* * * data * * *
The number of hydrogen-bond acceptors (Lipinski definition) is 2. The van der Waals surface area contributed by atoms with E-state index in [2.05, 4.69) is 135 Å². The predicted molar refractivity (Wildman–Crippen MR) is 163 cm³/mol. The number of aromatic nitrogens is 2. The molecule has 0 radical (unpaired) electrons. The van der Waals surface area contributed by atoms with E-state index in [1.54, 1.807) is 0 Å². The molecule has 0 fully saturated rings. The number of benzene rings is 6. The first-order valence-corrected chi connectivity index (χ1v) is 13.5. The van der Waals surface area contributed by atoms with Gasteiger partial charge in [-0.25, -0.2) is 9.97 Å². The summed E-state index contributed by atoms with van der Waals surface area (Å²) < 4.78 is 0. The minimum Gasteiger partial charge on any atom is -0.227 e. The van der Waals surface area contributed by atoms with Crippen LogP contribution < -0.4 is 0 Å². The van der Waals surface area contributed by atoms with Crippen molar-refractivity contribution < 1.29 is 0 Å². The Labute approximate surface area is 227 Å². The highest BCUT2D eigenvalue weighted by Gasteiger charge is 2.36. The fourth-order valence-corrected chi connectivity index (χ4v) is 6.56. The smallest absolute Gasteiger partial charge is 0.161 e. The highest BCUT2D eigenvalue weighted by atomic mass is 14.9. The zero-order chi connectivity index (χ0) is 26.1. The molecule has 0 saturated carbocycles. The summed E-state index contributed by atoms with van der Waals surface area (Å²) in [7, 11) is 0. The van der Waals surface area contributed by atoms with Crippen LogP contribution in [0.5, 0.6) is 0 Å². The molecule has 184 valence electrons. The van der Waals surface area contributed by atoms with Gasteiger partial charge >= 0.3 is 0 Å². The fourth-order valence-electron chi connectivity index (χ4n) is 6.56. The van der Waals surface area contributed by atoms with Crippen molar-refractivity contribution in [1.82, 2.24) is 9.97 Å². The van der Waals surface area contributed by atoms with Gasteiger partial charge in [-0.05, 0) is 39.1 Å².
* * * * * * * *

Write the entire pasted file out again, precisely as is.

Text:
The number of hydrogen-bond acceptors (Lipinski definition) is 2. The van der Waals surface area contributed by atoms with E-state index in [2.05, 4.69) is 135 Å². The predicted molar refractivity (Wildman–Crippen MR) is 163 cm³/mol. The number of aromatic nitrogens is 2. The molecule has 0 radical (unpaired) electrons. The van der Waals surface area contributed by atoms with E-state index in [1.54, 1.807) is 0 Å². The molecule has 0 fully saturated rings. The number of benzene rings is 6. The first-order valence-corrected chi connectivity index (χ1v) is 13.5. The van der Waals surface area contributed by atoms with Gasteiger partial charge in [-0.25, -0.2) is 9.97 Å². The summed E-state index contributed by atoms with van der Waals surface area (Å²) < 4.78 is 0. The minimum Gasteiger partial charge on any atom is -0.227 e. The van der Waals surface area contributed by atoms with Crippen LogP contribution < -0.4 is 0 Å². The van der Waals surface area contributed by atoms with Crippen molar-refractivity contribution < 1.29 is 0 Å². The Labute approximate surface area is 227 Å². The highest BCUT2D eigenvalue weighted by Gasteiger charge is 2.36. The fourth-order valence-corrected chi connectivity index (χ4v) is 6.56. The smallest absolute Gasteiger partial charge is 0.161 e. The highest BCUT2D eigenvalue weighted by atomic mass is 14.9. The zero-order chi connectivity index (χ0) is 26.1. The molecule has 0 saturated carbocycles. The summed E-state index contributed by atoms with van der Waals surface area (Å²) in [7, 11) is 0. The van der Waals surface area contributed by atoms with Crippen LogP contribution in [0.5, 0.6) is 0 Å². The molecule has 184 valence electrons. The van der Waals surface area contributed by atoms with Gasteiger partial charge >= 0.3 is 0 Å². The fourth-order valence-electron chi connectivity index (χ4n) is 6.56. The van der Waals surface area contributed by atoms with Crippen molar-refractivity contribution in [1.82, 2.24) is 9.97 Å². The van der Waals surface area contributed by atoms with Gasteiger partial charge in [-0.05, 0) is 39.1 Å².